Monday, March 09, 2009

Scoop on Dining: Ice Cream for Adults at Humphry Slocombe

For the last few months, I’ve been getting emails or tips from friends and readers asking: “Have you tried that new ice cream place in the Mission?” No, I haven’t, but yes, I’ve heard many times about the arrival of Humphry Slocombe.

This unique ice cream store opened in the dead of winter (in late December 2008), with hand-made ice cream created by owner Jake Godby, a former pastry chef at Coi. I was intrigued by the idea of another premium ice cream maker (I’m a big fan of Ici, also opened by a former pastry chef), but I’m a wimp when it comes to eating ice cream. I can only eat it on warm days, so the winter wasn’t necessarily my prime ice cream-tasting period.

So when the recent rains came to a stop and a sunny weekend was predicted, I made plans to finally check out Humphry Slocombe this past Saturday.

The store is on the outskirts of the Mission District off 24th Street. When I arrived in the afternoon, there were luckily no lines. Chef Godby has experimented with all sorts of interesting flavors and several of them are written on the chalkboard along the side wall. But on most days, the frozen counter only has room for maybe a dozen flavors.

I ordered the classic combination. (It says a lot that a store opened less than four months already has a reputation for a classic combo.) That combination is the Secret Breakfast and the Blue Bottle Vietnamese coffee. I paid $3.25 for my two scoops and sat in one of the retro red spinning stools along the counter.

The Vietnamese coffee was on top so I ate that first. First, the texture of Humphry Slocombe’s ice cream is amazingly thick and rich with very little air. This really made the ice cream taste more substantial than others. Its freshness is always appreciated because you know how I hate icy bits in my ice creams and frozen yogurts. The coffee flavor was subtle but distinctive, so I really enjoyed it.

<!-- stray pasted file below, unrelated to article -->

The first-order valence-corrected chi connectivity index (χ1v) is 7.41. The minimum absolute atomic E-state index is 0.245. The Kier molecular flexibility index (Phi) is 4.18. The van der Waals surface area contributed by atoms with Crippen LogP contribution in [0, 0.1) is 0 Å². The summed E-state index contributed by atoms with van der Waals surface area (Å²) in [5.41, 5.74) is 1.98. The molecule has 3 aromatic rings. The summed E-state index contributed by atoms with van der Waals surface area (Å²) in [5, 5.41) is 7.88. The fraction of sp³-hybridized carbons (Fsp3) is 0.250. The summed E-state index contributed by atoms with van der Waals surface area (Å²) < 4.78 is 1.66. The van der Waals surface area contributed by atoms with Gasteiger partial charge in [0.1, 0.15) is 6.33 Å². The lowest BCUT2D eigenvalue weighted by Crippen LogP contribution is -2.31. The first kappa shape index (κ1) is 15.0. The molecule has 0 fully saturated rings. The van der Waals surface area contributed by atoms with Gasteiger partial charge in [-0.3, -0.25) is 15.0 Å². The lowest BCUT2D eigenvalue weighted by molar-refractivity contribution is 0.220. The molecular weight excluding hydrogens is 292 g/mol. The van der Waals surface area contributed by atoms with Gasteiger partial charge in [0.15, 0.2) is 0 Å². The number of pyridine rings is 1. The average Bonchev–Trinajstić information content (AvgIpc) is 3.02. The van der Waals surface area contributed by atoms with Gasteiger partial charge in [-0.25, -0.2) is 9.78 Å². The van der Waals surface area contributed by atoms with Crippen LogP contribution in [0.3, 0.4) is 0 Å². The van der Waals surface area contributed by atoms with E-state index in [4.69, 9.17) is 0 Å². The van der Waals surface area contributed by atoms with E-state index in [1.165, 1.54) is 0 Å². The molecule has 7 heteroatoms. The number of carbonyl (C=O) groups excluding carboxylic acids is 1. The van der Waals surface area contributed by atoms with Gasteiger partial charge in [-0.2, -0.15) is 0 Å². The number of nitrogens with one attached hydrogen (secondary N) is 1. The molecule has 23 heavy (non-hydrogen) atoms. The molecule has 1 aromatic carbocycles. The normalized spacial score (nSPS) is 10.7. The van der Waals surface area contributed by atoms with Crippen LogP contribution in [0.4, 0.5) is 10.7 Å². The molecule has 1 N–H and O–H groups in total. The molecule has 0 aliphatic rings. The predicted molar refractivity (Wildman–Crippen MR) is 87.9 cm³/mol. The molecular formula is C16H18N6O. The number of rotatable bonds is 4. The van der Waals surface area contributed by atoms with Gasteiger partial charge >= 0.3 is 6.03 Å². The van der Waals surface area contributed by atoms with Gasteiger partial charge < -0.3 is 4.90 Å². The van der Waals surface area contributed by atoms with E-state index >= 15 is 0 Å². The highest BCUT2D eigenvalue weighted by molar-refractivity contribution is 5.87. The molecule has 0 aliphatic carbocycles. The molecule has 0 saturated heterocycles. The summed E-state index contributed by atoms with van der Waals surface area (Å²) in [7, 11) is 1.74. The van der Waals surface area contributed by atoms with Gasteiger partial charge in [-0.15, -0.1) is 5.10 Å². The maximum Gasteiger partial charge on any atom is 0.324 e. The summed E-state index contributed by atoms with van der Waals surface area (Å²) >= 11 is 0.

Here’s a photo of my cup after I’ve eaten most of the coffee ice cream and started eating the Secret Breakfast. And let me say that when I hit my first bite, it was more like a Surprise Breakfast because every spoonful was so incredibly tasty and fun. See, the “secret” (probably one of the worst kept in town) is the bourbon that gives this flavor an adult slant and the bits of cereal that gives it a unique texture. I even bit into a big chunk of something that was almost like a piece of cookie or candy. I wasn’t sure what it was because I swallowed it too fast, but it was like finding a prize in your cereal box.

This experience has really tempted me to come back again and try some of the other unusual flavors like Valrhona fudgesicle or pistachio-bacon. It’s a bit out there for me to visit from Oakland (where I’m actually closer to Ici), but Humphry Slocombe is worth the travel. It’s a real ice cream eating adventure.

Humphry Slocombe, 2790 Harrison St., San Francisco. Opened Tuesday to Sunday, noon to 8 p.m. PH: 415.550.6971. www.humphryslocombe.com

7 comments:

Passionate Eater said...

I have been meaning to hit up Humphrey Slocombe too. And the sad thing is that I live in San Francisco, so I really have no excuse!

foodhoe said...

ahhhh did you say bacon? I hope that is on the menu for more than a week! Sounds like a good spot.

Mrs. L said...

So must try this place (you said bacon!). My hubby and I are spending a few days in the city for our anniversary in April. I'm putting this place on our list (along with many others that you have reviewed...so many places to try!)

Ice Cream Maker said...

Ice cream parlors should stand out by providing unique delicious flavors.

Workshop Cooker said...

Ice Cream would definitely be on my Last Supper menu. Although I would love to see them take on some wine ice creams. Zinfandel makes a very tasty ice cream. Try that at home next time you have a bottle of zin to kill.

nick said...

Love the photos. What camera did you use?

Single Guy Ben said...

Nick, I use two different cameras for my post, a digital SLR Canon rebel and a pocket Fuji camera. For this post, I used the pocket Fuji camera because it's easier to carry on the go and more discreet. Although right now it's in the shop because I dropped it!